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  9. LeeD

    LeeD Bionic Poster

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    Tennis can be a challenge, a cakewalk, or boring stuff.
    Sounds like you guys got a chance to play better players, and decided not to learn anything from it.
     
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  10. LeeD

    LeeD Bionic Poster

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    There is not a hint of "fairness" in any tennis match.....or life in general.
     
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  11. dizzlmcwizzl

    dizzlmcwizzl Hall of Fame

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    I was in a similar situation ... it was a corporate league where the only limit was you had to be a 5.0 or lower.

    Problem was there were 8 teams. 2 teams had all 5.0's. We were one of two teams that had 4.0's and 4.5's. Two teams were all 3.5's and two teams were 3.0's or worse.

    I was a good 4.0 and knew I was only going to get one fair match all season. Either I was going to get crushed by the 5.0's or I was going to destroy anyone other than the other 4.0/4.5 team.

    I enjoyed getting crushed by 5.0's much more than crushing 3.0's ... but neither situation is very good for your game. It has to be a little competitive to do you some good.

    I decided that although playing against self rates in the postseason is frustrating, the ratings system of the USTA provides many more closely matched opponents than that of the competing systems.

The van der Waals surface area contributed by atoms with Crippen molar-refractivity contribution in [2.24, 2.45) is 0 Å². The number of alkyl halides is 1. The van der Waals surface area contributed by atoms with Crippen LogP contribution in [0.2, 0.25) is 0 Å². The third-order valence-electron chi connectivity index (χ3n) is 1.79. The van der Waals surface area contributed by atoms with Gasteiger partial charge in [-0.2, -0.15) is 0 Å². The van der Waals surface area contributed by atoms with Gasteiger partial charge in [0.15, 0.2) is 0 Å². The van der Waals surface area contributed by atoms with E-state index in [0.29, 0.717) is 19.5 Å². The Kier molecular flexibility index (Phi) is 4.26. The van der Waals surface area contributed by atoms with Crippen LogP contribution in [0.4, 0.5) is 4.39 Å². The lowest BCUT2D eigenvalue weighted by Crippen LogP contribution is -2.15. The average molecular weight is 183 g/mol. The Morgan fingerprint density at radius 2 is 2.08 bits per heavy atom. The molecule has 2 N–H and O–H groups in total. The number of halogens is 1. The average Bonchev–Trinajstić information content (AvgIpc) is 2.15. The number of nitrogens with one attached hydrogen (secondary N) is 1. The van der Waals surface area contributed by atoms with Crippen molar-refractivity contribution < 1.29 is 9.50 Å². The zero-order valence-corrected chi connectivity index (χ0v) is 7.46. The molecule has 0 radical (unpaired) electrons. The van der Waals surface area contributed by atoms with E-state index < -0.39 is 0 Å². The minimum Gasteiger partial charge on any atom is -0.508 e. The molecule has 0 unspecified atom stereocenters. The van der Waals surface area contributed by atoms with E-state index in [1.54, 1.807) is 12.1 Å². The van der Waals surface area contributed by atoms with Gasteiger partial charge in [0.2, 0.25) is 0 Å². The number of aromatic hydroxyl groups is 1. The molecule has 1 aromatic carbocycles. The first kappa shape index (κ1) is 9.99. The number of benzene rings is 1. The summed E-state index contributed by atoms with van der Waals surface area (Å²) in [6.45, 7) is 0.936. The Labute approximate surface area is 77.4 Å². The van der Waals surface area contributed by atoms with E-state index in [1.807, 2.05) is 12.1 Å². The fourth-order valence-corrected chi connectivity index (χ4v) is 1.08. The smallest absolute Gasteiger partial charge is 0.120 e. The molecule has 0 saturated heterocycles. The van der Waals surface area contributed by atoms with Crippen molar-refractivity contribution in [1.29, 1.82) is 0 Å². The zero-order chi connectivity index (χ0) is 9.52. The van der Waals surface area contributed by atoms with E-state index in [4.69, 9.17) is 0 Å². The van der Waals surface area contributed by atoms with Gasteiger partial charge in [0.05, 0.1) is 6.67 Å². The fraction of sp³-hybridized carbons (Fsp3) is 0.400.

#11
  12. mykoh

    mykoh Rookie

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    sometimes the end result shouldn't matter. i might get a win, but if i won playing horribly and getting points only off my opponent's UEs, then i wouldn't feel very good about myself. my opponent would probably feel worse..

    conversely, losing can turn out to be rather satisfying. just the other night i lost 5 and 4 (i was up 4-0 in the last set :() to my regular hitting partner. i was so relaxed and hitting the ball so sweetly and i managed to execute my game exactly how i'd hope, but he was just on fire and returning everything i threw at him. i had a blast.

    so don't beat yourself up over a loss, it happens. just remember to enjoy yourself.
     
    Last edited: Aug 7, 2012
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  13. Littlemissball

    Littlemissball New User

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    It sounds like they completely do not want to be challenged and do not want to grow as players I know it sounds crazy but you and your partner got the best of the evening in the long run. You will win in the long run. You played-up and internalized so much athletically during play that in your next match that is more level - you are going to input those dynamics.